Baseboards are a lovely finishing touch in every home. As well as being a beautiful detail, they protect your walls from scuffs and other damage caused by daily life. The installation of baseboards is similar to that of crown moulding and can do it yourself with careful planning and the right tools. The main difference between crown moulding and baseboards is the material. Baseboards tend to be a bit sturdier since their purpose is utilitarian as well as decorative. Read on for our how-to guide on choosing and installing your baseboards.
Miter Saw and miter box
Angle measuring device
Choosing the Right Baseboard
Choosing the right baseboards largely comes down to taste. Traditionally, larger more ornate designs are found in a home’s public spaces such as entryways and living rooms. Bedrooms and bathrooms tend to have simpler styles. However, only you can decide what ultimately fits best with your décor. So, if this means throwing aside tradition, go for it!
While the design of baseboards is generally simpler than crown moulding, the material used should still be of good quality. This trim element takes a beating so you need to be sure yours can hold up!
As with other trim, the larger your space and the higher your ceilings, the bigger your baseboards can be. For average ceilings of 8-10’, a baseboard of 7” is standard. If you’re going for a minimalist look, smaller is better. For more grand, traditional style, go bigger.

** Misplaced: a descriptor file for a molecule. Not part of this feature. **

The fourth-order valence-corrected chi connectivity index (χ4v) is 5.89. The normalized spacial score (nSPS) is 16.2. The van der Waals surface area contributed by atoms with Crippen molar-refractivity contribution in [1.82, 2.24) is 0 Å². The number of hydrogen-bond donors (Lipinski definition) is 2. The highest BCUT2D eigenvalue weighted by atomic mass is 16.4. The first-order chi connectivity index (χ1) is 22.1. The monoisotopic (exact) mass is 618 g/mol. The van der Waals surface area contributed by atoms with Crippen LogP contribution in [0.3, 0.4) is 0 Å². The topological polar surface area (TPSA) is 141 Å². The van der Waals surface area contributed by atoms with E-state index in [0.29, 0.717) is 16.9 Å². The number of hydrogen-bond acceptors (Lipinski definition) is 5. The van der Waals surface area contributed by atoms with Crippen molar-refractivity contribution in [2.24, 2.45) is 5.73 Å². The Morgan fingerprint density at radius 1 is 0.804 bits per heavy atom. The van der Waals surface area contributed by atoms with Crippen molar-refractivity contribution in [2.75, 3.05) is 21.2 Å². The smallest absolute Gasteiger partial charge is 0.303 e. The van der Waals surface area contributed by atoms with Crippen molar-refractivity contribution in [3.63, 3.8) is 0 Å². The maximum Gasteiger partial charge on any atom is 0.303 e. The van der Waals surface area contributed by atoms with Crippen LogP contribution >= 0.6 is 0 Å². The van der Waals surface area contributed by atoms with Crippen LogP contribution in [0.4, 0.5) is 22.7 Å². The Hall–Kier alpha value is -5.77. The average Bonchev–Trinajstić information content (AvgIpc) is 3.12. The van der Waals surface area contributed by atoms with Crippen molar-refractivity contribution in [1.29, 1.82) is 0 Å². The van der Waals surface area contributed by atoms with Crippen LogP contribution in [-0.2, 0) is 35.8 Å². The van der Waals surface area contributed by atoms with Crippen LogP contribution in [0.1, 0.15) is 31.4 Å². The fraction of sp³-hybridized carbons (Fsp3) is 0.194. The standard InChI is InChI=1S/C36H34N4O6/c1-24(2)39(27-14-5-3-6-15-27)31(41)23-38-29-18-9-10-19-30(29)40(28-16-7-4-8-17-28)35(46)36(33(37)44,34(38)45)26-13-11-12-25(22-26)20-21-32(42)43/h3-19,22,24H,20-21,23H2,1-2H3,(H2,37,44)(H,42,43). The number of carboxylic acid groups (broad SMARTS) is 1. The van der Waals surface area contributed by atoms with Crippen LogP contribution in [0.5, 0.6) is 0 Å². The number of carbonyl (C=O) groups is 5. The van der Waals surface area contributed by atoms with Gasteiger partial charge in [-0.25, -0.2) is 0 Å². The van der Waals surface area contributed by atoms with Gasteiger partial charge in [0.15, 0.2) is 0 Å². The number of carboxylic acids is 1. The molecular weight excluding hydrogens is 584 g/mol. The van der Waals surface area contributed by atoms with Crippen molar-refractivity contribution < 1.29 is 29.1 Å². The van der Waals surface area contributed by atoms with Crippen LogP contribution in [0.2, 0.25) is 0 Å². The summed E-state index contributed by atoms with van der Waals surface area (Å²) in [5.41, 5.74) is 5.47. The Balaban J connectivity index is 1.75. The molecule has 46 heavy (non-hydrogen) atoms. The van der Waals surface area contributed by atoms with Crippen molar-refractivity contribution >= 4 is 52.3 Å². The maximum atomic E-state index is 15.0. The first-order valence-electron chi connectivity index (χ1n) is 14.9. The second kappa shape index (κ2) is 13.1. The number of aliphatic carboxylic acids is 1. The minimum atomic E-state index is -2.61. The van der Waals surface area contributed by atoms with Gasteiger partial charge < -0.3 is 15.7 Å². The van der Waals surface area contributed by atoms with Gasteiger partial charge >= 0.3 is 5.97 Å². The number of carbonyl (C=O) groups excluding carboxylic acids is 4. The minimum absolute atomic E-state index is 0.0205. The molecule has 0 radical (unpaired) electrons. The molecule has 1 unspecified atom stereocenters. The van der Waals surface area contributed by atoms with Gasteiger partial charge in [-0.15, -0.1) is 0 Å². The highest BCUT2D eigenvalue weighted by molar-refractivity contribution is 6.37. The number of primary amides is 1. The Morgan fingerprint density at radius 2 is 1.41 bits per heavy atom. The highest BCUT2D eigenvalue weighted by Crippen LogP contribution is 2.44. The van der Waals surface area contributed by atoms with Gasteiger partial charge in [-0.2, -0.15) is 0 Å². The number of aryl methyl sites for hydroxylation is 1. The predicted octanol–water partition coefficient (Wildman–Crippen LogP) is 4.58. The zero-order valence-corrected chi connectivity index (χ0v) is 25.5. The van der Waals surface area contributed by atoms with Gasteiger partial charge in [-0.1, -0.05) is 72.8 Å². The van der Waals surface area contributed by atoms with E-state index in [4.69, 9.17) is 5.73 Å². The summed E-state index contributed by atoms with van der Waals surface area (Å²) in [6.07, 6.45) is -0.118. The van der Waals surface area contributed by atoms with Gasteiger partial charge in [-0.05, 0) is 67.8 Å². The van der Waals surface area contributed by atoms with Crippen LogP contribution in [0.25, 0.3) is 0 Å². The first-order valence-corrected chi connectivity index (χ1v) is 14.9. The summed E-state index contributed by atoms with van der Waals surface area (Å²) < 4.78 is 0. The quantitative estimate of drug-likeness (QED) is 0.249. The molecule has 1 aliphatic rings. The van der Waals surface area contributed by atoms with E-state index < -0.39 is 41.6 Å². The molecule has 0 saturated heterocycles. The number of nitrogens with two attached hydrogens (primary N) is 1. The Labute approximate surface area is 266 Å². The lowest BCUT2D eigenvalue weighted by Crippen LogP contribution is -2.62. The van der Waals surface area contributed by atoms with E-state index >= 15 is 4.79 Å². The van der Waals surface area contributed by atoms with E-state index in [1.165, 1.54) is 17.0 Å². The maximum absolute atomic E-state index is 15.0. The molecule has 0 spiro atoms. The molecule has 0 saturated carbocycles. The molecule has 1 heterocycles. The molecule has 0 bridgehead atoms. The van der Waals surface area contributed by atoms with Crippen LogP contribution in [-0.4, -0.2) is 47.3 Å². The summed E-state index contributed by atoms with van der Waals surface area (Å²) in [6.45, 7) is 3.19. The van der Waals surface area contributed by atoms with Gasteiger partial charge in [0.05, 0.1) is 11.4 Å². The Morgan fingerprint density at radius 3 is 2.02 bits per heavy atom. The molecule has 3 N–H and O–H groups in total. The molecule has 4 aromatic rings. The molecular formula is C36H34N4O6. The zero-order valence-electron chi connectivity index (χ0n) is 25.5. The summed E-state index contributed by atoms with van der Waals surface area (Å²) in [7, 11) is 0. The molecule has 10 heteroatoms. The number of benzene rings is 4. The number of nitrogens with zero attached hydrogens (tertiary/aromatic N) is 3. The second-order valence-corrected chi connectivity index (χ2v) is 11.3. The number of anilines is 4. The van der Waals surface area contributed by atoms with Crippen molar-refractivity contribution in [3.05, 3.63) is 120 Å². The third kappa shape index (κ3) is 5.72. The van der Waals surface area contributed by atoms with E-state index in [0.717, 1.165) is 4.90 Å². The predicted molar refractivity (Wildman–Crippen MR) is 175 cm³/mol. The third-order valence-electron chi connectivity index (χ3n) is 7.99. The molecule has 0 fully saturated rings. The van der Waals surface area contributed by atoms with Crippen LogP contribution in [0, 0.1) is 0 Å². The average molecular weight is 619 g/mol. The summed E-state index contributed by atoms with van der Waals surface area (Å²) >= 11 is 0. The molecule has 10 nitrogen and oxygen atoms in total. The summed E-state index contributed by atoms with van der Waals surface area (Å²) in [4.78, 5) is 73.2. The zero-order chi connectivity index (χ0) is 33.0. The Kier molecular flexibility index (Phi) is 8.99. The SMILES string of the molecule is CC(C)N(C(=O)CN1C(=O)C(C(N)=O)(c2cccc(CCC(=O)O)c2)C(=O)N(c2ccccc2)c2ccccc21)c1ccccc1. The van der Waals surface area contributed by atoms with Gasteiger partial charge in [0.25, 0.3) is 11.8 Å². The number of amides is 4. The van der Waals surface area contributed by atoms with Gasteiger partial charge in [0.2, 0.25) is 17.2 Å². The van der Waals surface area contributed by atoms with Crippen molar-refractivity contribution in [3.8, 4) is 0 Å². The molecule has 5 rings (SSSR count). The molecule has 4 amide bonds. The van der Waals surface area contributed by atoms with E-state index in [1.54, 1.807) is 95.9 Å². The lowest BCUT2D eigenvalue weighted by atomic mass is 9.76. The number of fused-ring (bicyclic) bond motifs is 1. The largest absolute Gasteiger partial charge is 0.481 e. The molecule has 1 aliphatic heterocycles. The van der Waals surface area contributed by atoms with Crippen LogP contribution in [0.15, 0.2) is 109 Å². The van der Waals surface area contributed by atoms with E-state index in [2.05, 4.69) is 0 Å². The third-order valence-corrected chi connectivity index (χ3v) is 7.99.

Measure the Walls and Mark Studs
Use a measuring tape to determine the lengths of your walls. Round this number up to the nearest whole foot to ensure you purchase enough material.
Use a stud finder and mark the stud locations with a pencil.
Tip: Bring the boards into the space where it will be installed to let it acclimate to the environment of the home. This will ensure that the wood will be done shrinking or expanding by the time you’re ready to install it.
Measure and Cut the Baseboards
Now it’s time to cut the boards into the correct lengths for each wall.
You will be using 90-degree angles for inside corners and 45-degree angles for all outside corners.
For inside corner joints, we recommend coping over mitering, as this results in a cleaner, smoother seam. To do this, one piece of board will be cut square at 90-degrees to butt up against the wall. The other piece will be cut at a 45-degree angle and then coped to fit with it.
Mark the profile of the baseboard with a pencil on the piece you will be coping. Then, use a coping saw to cut at a 5-degree angle along the edge. Be sure to clamp the board down to your work surface to make cutting easier. The two pieces should then fit together beautifully, with the coped one overlaying the square-cut piece.
Once all pieces are properly cut, be sure to test fit. Hold the boards up to where they will be on the wall to make sure the corner joints will properly fit together. This ensures the best results once they are attached.
Now you can begin to fix the baseboards to the walls. Starting with the outside corners, use wood glue to stick the pieces to the walls.
Next, nail the baseboards in place. Place a nail every 32” or so, being sure to put them where the studs are.
Caulk and Sand the Baseboard
Use caulk to fill in any small gaps between the baseboard and the wall. Then, sand down the wood lightly, to prep for paint. This can also be done before installation if you prefer.
Fill in Nail Holes
Fill in any nail holes with colored putty to make sure your end result is as smooth as possible.
Stain or paint
Now that your baseboards have been successfully installed, you can stain or paint them the color of your choosing. Remember to test the color on a small scrap first!